What are your goals, as APA president, for APA’s international engagement and for infusing an international perspective into APA’s own vision, activities, and initiatives?
Steven Hollon, PhD
As president of the Society for a Science of Psychology (SSCP) I joined with Daisy Singla at the University of Toronto to take SSCP International. We reached out to scientists overseas and organized a series of symposia and invited speakers at conferences here and abroad including the Association for Behavioral and Cognitive Therapies (ABCT) and the International Congress of Psychological Science (ICPS). Invited speakers included David Clark from the UK who along with Lord Richard Layard the health care economist was the driving force behind the program Increasing Access to Psychological Treatments (IAPT), Vikram Patel who splits his time between India and Harvard who has shown that lay counselors can be trained to successfully treat depression in low and middle income countries, and Anke Ehlers from the Oxford who has focused on the treatment of PTSD.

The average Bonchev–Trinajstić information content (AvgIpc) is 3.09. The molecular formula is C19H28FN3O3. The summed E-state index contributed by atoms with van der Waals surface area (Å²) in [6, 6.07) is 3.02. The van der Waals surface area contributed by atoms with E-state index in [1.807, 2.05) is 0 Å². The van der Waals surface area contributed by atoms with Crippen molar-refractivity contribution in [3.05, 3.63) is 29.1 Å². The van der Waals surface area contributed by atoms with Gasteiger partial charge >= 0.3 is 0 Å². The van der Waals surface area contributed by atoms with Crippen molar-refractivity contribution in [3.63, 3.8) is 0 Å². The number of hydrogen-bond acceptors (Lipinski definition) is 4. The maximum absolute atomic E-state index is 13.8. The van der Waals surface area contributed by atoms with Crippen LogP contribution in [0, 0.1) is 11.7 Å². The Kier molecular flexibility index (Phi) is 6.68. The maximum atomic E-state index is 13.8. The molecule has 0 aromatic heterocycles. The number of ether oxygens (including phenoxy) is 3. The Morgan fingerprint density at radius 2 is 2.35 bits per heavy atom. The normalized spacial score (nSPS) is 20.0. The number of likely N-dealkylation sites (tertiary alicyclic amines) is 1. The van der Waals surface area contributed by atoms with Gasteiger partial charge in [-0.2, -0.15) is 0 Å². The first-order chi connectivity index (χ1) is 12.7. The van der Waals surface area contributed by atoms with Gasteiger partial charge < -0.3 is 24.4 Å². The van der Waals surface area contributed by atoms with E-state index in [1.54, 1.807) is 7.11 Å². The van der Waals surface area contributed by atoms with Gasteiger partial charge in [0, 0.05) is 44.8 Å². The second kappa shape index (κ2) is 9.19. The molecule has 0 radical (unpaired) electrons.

I work extensively with researchers from around the world including Pim Cuijpers in the Netherlands (methodologist on the APA’s depression guideline panel), Ioana Cristea in Romania (meta-analyses on the stability of psychotherapy effects), and Toshi Furukawa in Japan on the role of severity as a moderator of psychotherapy effects.
The challenges we face transcend national boundaries but so too do many of the potential solutions. I have drawn on the expertise of Steve Pilling at the National Institute for Health and Clinical Evaluation (NICE) to help the APA organize its own clinical practice guidelines and I view the work by Clark and Layard who secured £700 million pounds to train psychotherapists in the NHS (described in their treatise Thrive) as a blueprint for what we can do in the US to ensure that the public has access to treatments that not only work but, unlike medications, endure beyond the end of treatment.
What I have done for SSCP International I will do for APA.